Then, they used a styrofoam board to carve their self portraits, and used an x-acto knife to carve their initials and symbols on a rubber stamp.
Students carefully removed the negative space of their symbol to create a relief stamp.
Then, they started the printmaking process. They applied ink on their foam boards and stamps and started to print on their paper! Everyone should have two self portrait prints in the middle and initials and symbols on the border.
taadaa! Gorgeous self portrait pieces by Joe and Rosemary.
During my first week at the high school, I was becoming familiar with my classroom, comprehending the different school procedures, and getting acquainted with my students. One class in particular peaked my interest, because of one particular table of students who are all Deaf (and they prefer Deaf, not hearing impaired). These four students range in grade-level from sophomore to seniors and they are accompanied by two interpreters, Maggie and Allison.
I briefly interviewed Allison about what it’s like being an interpreter at the high school level. She told me that she was first drawn to being an interpreter after taking an American Sign Language (ASL) class in college and becoming interested in the language. In the state of Virginia, there is a now a certification process for becoming an interpreter, but there wasn’t when Allison joined the program. She was certified at the national level through the Registry of Interpreters for the Deaf (RID). Allison has had experience interpreting at all the different school levels and the community level, but said she preferred working with the students in schools more. She loves this school in particular because the teachers she works with are great and the kids are a blast.
As I’ve observed these students and have begun to teach them myself, I’m feeling a bit nostalgic since I worked with deaf students while I was in high school as a peer instructor. But, I also feel connected to these students as a teacher with a hearing impairment. I was officially diagnosed with Ménière’s Disease about a year ago, though I had been suffering from symptoms since I was 17. One of the symptoms of this particular disorder is hearing loss: I’m 85% deaf in my left ear. Though I was not born deaf and I have very little knowledge of ASL, I feel a personal connection to these students. They are showing me that just because you can’t hear the world around you, that doesn’t mean you can’t be fully immersed in your environment and be inspired by it.
Do you ever get tired of listening to your own voice all day long? Sometimes it’s nice to take a break and let a new perspective fill the room.
I love bringing guests into the art room! So far I have brought a ceramic artist, a painter, a musician, and my little brother. I always connect the guest to my big ideas and lesson plans. Art connects to every career and person, so finding an excuse to bring someone in is never hard to do. My students are always so eager to learn from and talk to the guests.
I love the way my students respond to guests in the classroom! They ask questions and show off their skills – it is so fun to see. Having a new person in the room is a great way to liven up a unit that is taking a while to get through. It changes the whole dynamic of the room.
The unit written for 3D Design 2 was originally supposed to be a marionette lesson based in character design and interpreting original characters in puppet form, but it took an interesting and unexpected turn the day before I began teaching. This was a great practice in being spontaneous and open to new elements for a project.
The day before I started instruction, we were approached by an English teacher who was hoping my cooperating teacher could use letters written by students for a potential art piece. These letters are about times students have been stereotyped, when they have stereotyped someone, or if they have experienced prejudice at length. We collaborated and altered my unit to accommodate these letters so students would be creating marionettes that represent these stereotypes which students could respond to by writing about how to combat discrimination.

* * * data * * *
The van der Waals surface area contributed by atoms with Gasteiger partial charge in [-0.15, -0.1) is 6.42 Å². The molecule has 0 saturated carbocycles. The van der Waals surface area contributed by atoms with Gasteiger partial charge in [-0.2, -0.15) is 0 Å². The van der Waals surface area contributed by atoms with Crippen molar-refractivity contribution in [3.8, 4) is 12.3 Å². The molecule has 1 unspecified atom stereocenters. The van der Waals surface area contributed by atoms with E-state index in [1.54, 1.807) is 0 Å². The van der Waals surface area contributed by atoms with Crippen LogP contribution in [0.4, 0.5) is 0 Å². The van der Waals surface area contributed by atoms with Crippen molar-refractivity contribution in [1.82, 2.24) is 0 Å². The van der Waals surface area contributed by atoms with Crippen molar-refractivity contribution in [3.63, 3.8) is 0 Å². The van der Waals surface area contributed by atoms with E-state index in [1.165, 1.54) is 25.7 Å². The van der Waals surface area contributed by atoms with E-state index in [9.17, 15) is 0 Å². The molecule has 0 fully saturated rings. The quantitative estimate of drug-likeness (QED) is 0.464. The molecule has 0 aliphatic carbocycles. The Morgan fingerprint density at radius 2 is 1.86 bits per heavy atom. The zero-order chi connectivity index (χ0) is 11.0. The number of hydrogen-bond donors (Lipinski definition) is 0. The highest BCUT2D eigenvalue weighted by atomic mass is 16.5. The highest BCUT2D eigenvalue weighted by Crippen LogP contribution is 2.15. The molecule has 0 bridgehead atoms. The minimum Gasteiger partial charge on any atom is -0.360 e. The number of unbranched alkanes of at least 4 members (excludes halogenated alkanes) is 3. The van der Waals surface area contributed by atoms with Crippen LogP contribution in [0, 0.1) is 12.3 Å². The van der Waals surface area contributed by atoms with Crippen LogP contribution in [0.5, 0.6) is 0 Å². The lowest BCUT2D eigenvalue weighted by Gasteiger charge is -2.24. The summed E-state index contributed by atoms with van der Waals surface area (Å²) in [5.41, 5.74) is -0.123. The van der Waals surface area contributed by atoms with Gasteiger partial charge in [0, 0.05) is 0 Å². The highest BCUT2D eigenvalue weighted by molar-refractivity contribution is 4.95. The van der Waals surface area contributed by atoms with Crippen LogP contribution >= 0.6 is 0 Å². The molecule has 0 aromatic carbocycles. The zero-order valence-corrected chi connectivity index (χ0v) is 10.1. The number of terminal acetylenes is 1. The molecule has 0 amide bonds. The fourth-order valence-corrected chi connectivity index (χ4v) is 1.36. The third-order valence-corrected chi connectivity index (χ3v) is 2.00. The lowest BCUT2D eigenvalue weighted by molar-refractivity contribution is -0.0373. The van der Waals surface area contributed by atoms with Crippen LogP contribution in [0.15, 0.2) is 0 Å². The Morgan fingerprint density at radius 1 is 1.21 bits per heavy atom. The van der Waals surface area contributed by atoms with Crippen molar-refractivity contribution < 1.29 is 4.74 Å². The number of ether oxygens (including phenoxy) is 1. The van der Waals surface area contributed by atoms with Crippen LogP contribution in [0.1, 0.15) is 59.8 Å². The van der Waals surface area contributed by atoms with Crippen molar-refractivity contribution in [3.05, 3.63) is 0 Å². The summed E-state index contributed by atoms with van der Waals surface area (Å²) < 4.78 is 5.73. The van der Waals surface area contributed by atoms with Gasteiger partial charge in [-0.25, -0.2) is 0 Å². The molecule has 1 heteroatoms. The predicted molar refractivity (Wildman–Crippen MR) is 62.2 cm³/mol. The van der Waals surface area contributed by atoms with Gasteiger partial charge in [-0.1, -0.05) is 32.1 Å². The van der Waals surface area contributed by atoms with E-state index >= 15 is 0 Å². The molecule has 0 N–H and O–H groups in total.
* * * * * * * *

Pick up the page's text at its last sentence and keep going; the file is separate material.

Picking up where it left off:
The first few days were spent talking about puppets, marionettes, and watching the Jim Henson film “The Dark Crystal,” which prompted a discussion about physical characteristics and behaviors and how they communicate certain things to the audience. The next week got a little more serious with a feminist discussion about stereotypes, prejudice, and intersectionality. Students broke off into groups and discussed stereotypes that they knew, which we gathered into a large collaborative list and discussed as a class. As students were starting to grasp what we were tackling, they were asked to choose a letter and design a character based on the content. Some letters had a personal connection to the students who may have experienced something similar and others were learning experiences in dealing with discrimination that they couldn’t experience. Students drew a sketch of their character and began creating armatures for their final marionettes. In the coming classes, we will paper mache the armatures, paint them, and add the final touches and details that best communicate the stereotypes described in the letters. We plan on exhibiting the marionettes on the board near the office which is seen by all visitors to the school.
I’m glad I got to approach such a sensitive subject in my student teaching experience, especially since this is one of many related topics I hope to incorporate into my teaching practice.
My 3D Design 1 class was given a rather enticing dilemma: Would you turn a book into a piece of art if it meant destroying the original book?
Students decided on a personal theme and investigated it throughout their book. They were given a “theme web” to help organize their thoughts before getting to work. Most students tended to represent themselves visually within their book, but others explored topics that interested them like tv shows, books from media, feminism, and original creative stories.
Demonstrations for this project included: how to paste pages together, how to use an exacto knife to cut pages, and how to create windows/frames. Everything else that occurred during this project was completely based in experimentation and exploring various materials.
— Ms. Hegamyer